Confused? E-mail your questions about trucks, 4x4s, and off-roading tech using "Nuts, I'm confused" as the subject and include a picture (if it's applicable). Digital photos must measure no less than 1600 x 1200 pixels (or two megapixels) and be saved as a TIFF, an EPS, or a maximum-quality JPEG file. Also, I'll be checking the forums on our Web site (www.4wheeloffroad.com), and if I see a question that I think more of you might want to have answered, I'll print that as well. Otherwise drop it old-school style with the envelope addressed to the address below. Letters published in this magazine reflect the opinions of the writers, and we reserve the right to edit letters for clarity, brevity, or other purposes.
Nuts & Bolts
4-Wheel & Off-Road
6420 Wilshire Blvd.
Los Angeles, CA 90048-5515
Question: I have a military 1 1/4-ton Chevy pickup, sporting a 6.2L rattler and backed by a 400 turbo. I want a beefy automatic with overdrive but I am not sure what options are available. I know the ol' 700R4 would work with the correct converter, but I am looking to explore the 4L60 and 4L80 candidates. Will they work and how do I go about getting one to work with my non-ECM-controlled truck? I surmise I'll need an adapter from the trans to my original transfer case. I contacted Advance Adapters and they gave me generalities, but couldn't give me an answer on which one would work. I have no problem with changing the crossmember and driveshafts. I would like to slow the rpm down a little so I can achieve 65 mph without having the motor scream. I do want to keep the 4.56 gears, so I think the best option is the overdrive.
Answer: What you want is a 4L80E, the electronic overdrive automatic with strength comparable to the TH400. Advance Adapters (800.350.2223, www.advanceadapters.com) sells these transmissions and can offer you a Compushift controller from HGM Electronics (877.744.3887, www.compushift.com). I have one in my Red Sled project truck and it works great, plus it has a stand-alone computer that only requires a throttle position sensor that can be added since your truck doesn't come with one. Tell them you want the torque converter built for a diesel and that you have an NP208 transfer case with a 32-spline input and they will take care of the rest.
Question: I like listening to music when I go wheeling, but half the time I can't get good reception out in the hills. Plus my CDs get all scratched up when I bounce around. Do you have any ideas for better radio reception?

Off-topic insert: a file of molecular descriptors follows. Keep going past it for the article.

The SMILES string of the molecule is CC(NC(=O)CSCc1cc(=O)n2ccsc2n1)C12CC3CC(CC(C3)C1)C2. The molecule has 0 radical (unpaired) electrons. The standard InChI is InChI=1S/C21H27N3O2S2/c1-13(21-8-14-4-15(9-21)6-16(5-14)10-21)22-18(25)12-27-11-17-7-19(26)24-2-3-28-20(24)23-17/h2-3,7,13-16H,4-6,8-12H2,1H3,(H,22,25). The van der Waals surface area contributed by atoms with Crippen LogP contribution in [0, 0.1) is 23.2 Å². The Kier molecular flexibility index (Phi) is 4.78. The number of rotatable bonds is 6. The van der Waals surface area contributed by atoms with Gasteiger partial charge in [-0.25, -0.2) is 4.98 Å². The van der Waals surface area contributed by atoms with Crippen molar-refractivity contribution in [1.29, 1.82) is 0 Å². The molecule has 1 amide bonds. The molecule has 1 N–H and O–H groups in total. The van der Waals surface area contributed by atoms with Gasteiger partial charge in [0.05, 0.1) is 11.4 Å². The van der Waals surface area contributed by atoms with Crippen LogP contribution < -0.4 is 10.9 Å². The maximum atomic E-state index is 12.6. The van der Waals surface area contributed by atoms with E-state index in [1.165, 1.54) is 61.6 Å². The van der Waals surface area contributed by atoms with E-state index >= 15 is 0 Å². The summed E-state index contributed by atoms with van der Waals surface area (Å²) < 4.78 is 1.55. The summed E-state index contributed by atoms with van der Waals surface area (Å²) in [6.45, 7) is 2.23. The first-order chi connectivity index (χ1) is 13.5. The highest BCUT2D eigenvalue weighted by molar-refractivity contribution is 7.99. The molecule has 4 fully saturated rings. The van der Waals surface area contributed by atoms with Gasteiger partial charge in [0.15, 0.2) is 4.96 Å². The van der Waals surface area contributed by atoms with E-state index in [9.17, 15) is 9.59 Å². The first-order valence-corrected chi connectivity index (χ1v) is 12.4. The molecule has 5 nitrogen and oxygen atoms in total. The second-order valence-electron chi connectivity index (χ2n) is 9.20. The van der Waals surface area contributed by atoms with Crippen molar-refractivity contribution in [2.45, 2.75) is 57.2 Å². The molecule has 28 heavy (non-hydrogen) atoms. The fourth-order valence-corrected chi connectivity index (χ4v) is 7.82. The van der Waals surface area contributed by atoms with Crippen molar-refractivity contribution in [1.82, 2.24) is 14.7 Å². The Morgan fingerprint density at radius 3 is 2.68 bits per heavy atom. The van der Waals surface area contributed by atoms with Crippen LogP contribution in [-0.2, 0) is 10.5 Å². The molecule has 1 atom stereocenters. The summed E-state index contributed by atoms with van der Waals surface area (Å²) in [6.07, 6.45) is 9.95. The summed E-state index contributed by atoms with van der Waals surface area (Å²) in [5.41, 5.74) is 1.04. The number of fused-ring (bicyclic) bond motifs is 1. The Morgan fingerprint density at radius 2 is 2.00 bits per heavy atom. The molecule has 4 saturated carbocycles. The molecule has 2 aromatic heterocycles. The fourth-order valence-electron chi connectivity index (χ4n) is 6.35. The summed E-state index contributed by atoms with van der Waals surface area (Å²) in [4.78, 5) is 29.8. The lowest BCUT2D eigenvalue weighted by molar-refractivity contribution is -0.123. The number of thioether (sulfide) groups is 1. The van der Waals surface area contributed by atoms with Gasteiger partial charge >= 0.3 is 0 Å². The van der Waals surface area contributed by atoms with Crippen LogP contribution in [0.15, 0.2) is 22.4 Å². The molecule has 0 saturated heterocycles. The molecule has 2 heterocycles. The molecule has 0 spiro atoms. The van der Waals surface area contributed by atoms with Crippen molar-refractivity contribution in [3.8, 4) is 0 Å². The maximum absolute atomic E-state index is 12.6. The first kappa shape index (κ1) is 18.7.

Answer: Though I rarely listen to music when I'm wheeling, I do travel a lot and have found that satellite radio is where it's at. I have a Sirius satellite receiver (www.sirius.com) that I can put in any vehicle I drive as long as it has a normal radio, and it picks up the broadcast of the same channels over the whole nation and way out in the boonies. I usually hit channel 28 Faction for my current rock music, Channel 14 Classic Vinyl for my classic rock fix, Channel 63 Outlaw Country for my country tunes, and channel 103 for Blue Collar Comedy. It's not cheap, about $12 per month, but if you're a fan of music, this is the way to go for back-hill travel. Of course do your fellow wheelers a favor and keep the volume to a level that only you and your passengers can hear, cause though I like just about any type of music, I'd rather listen to engines revving than somebody else's favorite song when in the dirt.
Question: I am doing an 8.1L GM big-block swap and read the articles on Project Excursion Killer (May, June, and July '02) and you said you used a "trick new EFI controller." Could you tell me what brand or where to get this?
Answer: The Excursion Killer had a controller from Technical Services (574.457.4004, www.technicalservicesin.com).
Question: I'm a second-year college student on a general education program and want to transfer and get my degree in mechanical engineering. I want to apply that degree towards something in the truck/4x4/off-road industry but don't know where to start. I was hoping one day to do R&D for a suspension lift company or something like that, but I am completely lost on how to go about even finding out what kind of training and education is needed for that line of work. I've been reading for years and you guys seem to be the gurus on everything off-road, so I figured you might be able to help a little bit. How do I go about putting me to work in the off-road world?
Answer: First do some research. Call and talk to engineers at companies that make parts you like, find out how they got there, what they studied, what their background is. Maybe it's your favorite suspension, favorite truck, or favorite widget. Also talk to the company owners or human resources person and ask what they are looking for. And start with part-time jobs or internships at local 4x4 manufacturers, suppliers, or shops to gain practical experience.